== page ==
O.K.U. Unsettled

These last couple of weeks have been unsettling and eye opening for many reasons.

Sometimes that is necessary in life.

We need things, people and events, to rattle us, to test us, to remind us who we are and where we stand.

Of course a reminder on how much more we need to learn and how far we have to go, never hurts either.

Last week I went to a bariatric seminar on surgical weight loss options and the experience has been weighing on my mind.

I sat for three hours damning myself for signing up to go in the first place every minute of it.

As you know, part of my process of getting knocked up is losing weight.

I am at an unhealthy weight and need to get to a lower one. As of this week, I have lost thirty-four pounds since the beginning of the year.

I wish I could say that this is the 'last thing' I've tried and it is finally working for me, but I cannot.

This is the first year I have truly focused on eating right, exercising and maintaining a healthy lifestyle.

It is paying off, slow and steady, but it is paying off.

So why was I torturing myself by sitting in a three hour consultation about bariatric surgery that I hope to never have?

Because I keep all my options open.

Because I like to be knowledgeable and realistic.

Or because sometimes...I simply get discouraged and need to focus on something else for a moment.

I need to entertain a new idea in my brain from time to time. To keep me entertained and engaged in my own goals.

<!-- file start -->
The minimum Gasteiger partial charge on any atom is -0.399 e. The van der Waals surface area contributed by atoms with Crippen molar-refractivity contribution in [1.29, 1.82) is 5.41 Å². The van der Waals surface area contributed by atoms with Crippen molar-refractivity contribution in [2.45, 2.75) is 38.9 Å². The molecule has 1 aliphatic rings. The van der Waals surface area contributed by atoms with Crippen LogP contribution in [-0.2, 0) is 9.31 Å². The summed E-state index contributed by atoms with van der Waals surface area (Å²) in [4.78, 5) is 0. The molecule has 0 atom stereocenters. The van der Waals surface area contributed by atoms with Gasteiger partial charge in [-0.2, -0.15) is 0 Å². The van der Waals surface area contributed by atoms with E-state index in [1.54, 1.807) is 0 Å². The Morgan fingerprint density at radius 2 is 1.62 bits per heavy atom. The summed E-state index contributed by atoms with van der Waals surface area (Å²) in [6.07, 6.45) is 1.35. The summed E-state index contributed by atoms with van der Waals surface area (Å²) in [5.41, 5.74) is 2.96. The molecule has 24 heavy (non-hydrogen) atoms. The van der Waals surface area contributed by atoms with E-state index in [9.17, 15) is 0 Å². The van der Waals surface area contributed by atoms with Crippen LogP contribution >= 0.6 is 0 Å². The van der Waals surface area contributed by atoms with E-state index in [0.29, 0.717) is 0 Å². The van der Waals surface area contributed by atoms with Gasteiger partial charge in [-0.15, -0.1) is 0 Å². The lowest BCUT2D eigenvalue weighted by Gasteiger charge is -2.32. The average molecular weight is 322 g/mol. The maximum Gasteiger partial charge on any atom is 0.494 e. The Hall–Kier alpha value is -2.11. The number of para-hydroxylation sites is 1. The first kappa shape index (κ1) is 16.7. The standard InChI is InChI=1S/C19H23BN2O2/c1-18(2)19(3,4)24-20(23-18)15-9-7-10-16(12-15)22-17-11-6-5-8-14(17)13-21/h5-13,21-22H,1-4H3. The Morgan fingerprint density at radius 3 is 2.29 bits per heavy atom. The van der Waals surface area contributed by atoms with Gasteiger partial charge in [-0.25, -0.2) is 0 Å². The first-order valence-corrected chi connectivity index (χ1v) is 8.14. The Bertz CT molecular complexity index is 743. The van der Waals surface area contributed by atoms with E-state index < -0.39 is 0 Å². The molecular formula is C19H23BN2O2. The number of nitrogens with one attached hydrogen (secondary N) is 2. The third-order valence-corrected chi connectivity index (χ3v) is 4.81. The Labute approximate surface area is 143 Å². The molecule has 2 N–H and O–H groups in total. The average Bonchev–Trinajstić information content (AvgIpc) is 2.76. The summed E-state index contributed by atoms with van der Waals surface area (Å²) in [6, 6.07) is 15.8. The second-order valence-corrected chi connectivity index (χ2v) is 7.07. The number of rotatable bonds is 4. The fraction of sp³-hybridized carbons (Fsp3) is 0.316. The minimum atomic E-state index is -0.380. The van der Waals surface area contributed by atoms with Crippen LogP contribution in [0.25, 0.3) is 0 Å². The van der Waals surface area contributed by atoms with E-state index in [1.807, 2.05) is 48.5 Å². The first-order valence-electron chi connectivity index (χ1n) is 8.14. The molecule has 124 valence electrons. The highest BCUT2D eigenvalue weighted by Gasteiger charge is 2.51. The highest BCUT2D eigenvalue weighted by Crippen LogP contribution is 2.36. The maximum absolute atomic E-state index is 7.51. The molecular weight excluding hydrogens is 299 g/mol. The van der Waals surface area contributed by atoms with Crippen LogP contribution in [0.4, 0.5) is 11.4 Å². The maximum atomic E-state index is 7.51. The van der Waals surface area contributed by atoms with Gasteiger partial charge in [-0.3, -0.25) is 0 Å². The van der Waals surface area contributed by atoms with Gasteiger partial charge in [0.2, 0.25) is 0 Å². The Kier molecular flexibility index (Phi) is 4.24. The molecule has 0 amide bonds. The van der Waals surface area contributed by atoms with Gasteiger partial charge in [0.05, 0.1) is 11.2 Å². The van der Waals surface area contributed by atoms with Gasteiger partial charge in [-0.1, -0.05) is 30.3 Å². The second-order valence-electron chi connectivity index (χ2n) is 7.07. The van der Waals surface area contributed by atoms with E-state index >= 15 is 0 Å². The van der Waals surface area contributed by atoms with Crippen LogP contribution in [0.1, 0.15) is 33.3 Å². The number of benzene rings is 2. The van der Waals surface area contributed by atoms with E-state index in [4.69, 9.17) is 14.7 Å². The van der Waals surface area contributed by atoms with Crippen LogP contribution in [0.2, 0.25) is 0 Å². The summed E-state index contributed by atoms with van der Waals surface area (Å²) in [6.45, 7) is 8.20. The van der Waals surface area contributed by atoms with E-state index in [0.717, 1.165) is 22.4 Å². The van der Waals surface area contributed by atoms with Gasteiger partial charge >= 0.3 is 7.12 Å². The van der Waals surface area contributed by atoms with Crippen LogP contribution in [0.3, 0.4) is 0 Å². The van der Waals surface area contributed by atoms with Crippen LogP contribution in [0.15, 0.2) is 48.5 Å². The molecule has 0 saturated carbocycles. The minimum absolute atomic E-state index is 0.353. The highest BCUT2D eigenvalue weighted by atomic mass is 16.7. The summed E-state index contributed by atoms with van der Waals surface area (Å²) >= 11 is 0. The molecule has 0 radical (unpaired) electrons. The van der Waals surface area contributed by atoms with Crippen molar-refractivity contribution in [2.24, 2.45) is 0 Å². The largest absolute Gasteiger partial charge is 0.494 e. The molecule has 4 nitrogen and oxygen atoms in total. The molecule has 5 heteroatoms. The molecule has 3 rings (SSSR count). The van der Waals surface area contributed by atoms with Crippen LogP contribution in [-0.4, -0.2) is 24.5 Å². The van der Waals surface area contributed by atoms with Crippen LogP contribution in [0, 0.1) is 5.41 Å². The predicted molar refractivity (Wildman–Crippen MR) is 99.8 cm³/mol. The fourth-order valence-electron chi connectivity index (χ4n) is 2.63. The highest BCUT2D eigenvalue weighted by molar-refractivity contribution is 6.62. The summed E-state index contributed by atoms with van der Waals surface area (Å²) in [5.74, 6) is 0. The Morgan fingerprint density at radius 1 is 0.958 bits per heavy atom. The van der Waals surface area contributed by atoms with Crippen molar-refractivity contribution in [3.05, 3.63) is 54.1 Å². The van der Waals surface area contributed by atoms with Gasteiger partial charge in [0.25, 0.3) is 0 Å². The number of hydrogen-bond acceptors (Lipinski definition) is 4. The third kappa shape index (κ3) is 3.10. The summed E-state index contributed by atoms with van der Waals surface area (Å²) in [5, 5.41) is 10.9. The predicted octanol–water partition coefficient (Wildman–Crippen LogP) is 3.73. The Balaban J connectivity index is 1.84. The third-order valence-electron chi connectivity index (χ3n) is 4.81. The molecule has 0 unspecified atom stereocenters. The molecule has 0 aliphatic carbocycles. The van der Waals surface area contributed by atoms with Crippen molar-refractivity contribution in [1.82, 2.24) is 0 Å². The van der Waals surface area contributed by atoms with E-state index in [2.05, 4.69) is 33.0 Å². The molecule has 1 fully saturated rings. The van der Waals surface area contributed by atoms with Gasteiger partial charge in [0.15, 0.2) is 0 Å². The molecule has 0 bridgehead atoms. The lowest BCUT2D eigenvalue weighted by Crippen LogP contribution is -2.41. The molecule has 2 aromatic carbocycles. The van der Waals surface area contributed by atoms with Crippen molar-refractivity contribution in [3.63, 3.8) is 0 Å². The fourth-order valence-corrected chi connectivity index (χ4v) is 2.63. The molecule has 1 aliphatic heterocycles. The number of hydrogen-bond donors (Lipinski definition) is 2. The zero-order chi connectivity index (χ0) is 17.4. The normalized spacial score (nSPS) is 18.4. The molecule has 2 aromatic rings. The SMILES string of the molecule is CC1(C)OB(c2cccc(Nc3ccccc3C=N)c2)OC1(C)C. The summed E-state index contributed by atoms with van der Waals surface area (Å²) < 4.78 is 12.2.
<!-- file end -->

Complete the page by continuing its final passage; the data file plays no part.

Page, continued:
The seminar left me feeling unsettled.

The room was filled with such a diverse crowd, young, old, professional, disabled, happy, sad, morbidly obese and some just packing on a few extra pounds.

But they were all there for the same reason.

We were all there for the same reason.

We were hungry.

Hungry and desperate for a change, for answers, for a life altering opportunity to make our life better, happier, and healthier.

The stage was set meticulously.

Every moment was planned to perfection, plotted with education, information and dramatics.

Over ten years, he has done 4,000 surgeries. Just weight loss surgeries.

Surgery to me is a big decision.

Especially one like this that will change your lifestyle whether you are ready for it or not.

The whole team came out and talked, the surgeon, his nurse, nutritionist, exercise coach, psychologist, insurance billers-everyone.

They showed a video explaining the procedures and the differences.

All while stating that this is a big decision, take your time deciding.

I felt completely disenchanted with the quiet circus around me.

Maybe because it reminded me of church.

This crowd was being shown the possibility of salvation being highlighted by perfectly timed gospels and testimonials.

Repeatedly everyone on their team, made sure to say that no one could lose the weight without the surgery.

They urged us to think about it, remember it was a big decision.

It was even in the video we watched.

They asked questions and made broad assumptions. They proclaimed none of us have ever done a 5k.

I do approximately three a year.

They made the assumption we have not lost weight or tried in a while.

I have been trying...and succeeding.

They made the assumption we hated ourselves and our bodies and we were embarrassed to go out in public.

I cannot say I love everything on me and in me, but baby I'm working on it.

So many assumptions.

And you know what? I'm sure it's applicable to many people that walk through those doors for the seminar.

They are unhappy and want to be healthier and will at any cost.

It just did not sit right with me.

The testimonials at the end got me though.

The problem with being a people watcher is that you often times do not watch the people you are supposed to. You watch the crowd, the people presenting the show, the people in the background.